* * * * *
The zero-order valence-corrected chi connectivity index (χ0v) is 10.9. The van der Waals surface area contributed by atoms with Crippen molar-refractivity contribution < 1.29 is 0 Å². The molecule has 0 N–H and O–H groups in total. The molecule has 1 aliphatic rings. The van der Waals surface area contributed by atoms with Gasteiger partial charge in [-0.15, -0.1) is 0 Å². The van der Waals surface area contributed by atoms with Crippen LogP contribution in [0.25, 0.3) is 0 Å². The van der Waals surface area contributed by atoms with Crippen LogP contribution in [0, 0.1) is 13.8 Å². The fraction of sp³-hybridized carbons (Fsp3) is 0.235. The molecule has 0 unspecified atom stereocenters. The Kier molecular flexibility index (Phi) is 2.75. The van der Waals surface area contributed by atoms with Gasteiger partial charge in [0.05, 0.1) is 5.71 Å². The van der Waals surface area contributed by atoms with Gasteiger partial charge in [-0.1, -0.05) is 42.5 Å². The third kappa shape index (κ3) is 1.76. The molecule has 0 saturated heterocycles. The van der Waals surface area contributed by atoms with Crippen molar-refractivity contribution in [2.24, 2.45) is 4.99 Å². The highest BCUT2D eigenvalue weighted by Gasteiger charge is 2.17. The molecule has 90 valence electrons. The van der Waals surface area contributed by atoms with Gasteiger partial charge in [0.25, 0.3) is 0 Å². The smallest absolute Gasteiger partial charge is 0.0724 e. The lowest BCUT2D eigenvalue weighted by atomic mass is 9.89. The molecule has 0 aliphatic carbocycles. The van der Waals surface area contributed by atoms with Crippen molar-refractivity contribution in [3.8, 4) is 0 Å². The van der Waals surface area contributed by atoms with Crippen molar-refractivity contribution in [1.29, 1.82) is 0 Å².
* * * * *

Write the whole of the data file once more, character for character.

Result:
The zero-order valence-corrected chi connectivity index (χ0v) is 10.9. The van der Waals surface area contributed by atoms with Crippen molar-refractivity contribution < 1.29 is 0 Å². The molecule has 0 N–H and O–H groups in total. The molecule has 1 aliphatic rings. The van der Waals surface area contributed by atoms with Gasteiger partial charge in [-0.15, -0.1) is 0 Å². The van der Waals surface area contributed by atoms with Crippen LogP contribution in [0.25, 0.3) is 0 Å². The van der Waals surface area contributed by atoms with Crippen LogP contribution in [0, 0.1) is 13.8 Å². The fraction of sp³-hybridized carbons (Fsp3) is 0.235. The molecule has 0 unspecified atom stereocenters. The Kier molecular flexibility index (Phi) is 2.75. The van der Waals surface area contributed by atoms with Gasteiger partial charge in [0.05, 0.1) is 5.71 Å². The van der Waals surface area contributed by atoms with Gasteiger partial charge in [-0.1, -0.05) is 42.5 Å². The third kappa shape index (κ3) is 1.76. The molecule has 0 saturated heterocycles. The van der Waals surface area contributed by atoms with Crippen molar-refractivity contribution in [2.24, 2.45) is 4.99 Å². The highest BCUT2D eigenvalue weighted by Gasteiger charge is 2.17. The molecule has 90 valence electrons. The van der Waals surface area contributed by atoms with Gasteiger partial charge in [0.25, 0.3) is 0 Å². The smallest absolute Gasteiger partial charge is 0.0724 e. The lowest BCUT2D eigenvalue weighted by atomic mass is 9.89. The molecule has 0 aliphatic carbocycles. The van der Waals surface area contributed by atoms with Crippen molar-refractivity contribution in [3.8, 4) is 0 Å². The van der Waals surface area contributed by atoms with Crippen molar-refractivity contribution in [1.29, 1.82) is 0 Å².